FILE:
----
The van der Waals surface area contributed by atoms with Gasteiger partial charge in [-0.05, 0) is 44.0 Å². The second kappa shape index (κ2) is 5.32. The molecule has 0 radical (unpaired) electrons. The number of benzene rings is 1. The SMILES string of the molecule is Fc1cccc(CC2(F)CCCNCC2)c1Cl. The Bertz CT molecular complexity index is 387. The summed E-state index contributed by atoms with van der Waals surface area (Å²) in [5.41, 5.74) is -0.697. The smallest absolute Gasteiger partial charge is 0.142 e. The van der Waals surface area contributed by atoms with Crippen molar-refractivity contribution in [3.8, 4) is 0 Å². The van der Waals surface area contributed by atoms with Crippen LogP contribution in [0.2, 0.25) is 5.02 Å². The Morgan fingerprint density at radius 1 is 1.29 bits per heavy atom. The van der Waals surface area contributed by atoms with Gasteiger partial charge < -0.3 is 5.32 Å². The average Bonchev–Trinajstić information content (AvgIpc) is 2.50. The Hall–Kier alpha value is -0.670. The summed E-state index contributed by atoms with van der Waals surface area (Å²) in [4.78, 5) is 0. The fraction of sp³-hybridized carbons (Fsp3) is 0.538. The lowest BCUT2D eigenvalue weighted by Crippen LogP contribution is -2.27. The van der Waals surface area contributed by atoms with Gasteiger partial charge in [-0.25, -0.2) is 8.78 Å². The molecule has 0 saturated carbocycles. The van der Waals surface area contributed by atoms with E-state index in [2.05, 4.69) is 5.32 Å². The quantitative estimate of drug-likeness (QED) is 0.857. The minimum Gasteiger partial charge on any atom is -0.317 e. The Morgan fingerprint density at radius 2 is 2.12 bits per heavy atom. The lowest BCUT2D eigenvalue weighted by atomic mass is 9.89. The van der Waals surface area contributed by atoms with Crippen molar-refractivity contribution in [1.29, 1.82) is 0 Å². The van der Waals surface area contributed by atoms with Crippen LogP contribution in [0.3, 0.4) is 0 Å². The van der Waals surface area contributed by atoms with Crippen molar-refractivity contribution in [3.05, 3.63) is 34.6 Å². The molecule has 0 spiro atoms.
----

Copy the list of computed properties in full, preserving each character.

The van der Waals surface area contributed by atoms with Gasteiger partial charge in [-0.05, 0) is 44.0 Å². The second kappa shape index (κ2) is 5.32. The molecule has 0 radical (unpaired) electrons. The number of benzene rings is 1. The SMILES string of the molecule is Fc1cccc(CC2(F)CCCNCC2)c1Cl. The Bertz CT molecular complexity index is 387. The summed E-state index contributed by atoms with van der Waals surface area (Å²) in [5.41, 5.74) is -0.697. The smallest absolute Gasteiger partial charge is 0.142 e. The van der Waals surface area contributed by atoms with Crippen molar-refractivity contribution in [3.8, 4) is 0 Å². The van der Waals surface area contributed by atoms with Crippen LogP contribution in [0.2, 0.25) is 5.02 Å². The Morgan fingerprint density at radius 1 is 1.29 bits per heavy atom. The van der Waals surface area contributed by atoms with Gasteiger partial charge < -0.3 is 5.32 Å². The average Bonchev–Trinajstić information content (AvgIpc) is 2.50. The Hall–Kier alpha value is -0.670. The summed E-state index contributed by atoms with van der Waals surface area (Å²) in [4.78, 5) is 0. The fraction of sp³-hybridized carbons (Fsp3) is 0.538. The lowest BCUT2D eigenvalue weighted by Crippen LogP contribution is -2.27. The van der Waals surface area contributed by atoms with Gasteiger partial charge in [-0.25, -0.2) is 8.78 Å². The molecule has 0 saturated carbocycles. The van der Waals surface area contributed by atoms with E-state index in [2.05, 4.69) is 5.32 Å². The quantitative estimate of drug-likeness (QED) is 0.857. The minimum Gasteiger partial charge on any atom is -0.317 e. The Morgan fingerprint density at radius 2 is 2.12 bits per heavy atom. The lowest BCUT2D eigenvalue weighted by atomic mass is 9.89. The van der Waals surface area contributed by atoms with Crippen molar-refractivity contribution in [1.29, 1.82) is 0 Å². The van der Waals surface area contributed by atoms with Crippen LogP contribution in [0.3, 0.4) is 0 Å². The van der Waals surface area contributed by atoms with Crippen molar-refractivity contribution in [3.05, 3.63) is 34.6 Å². The molecule has 0 spiro atoms.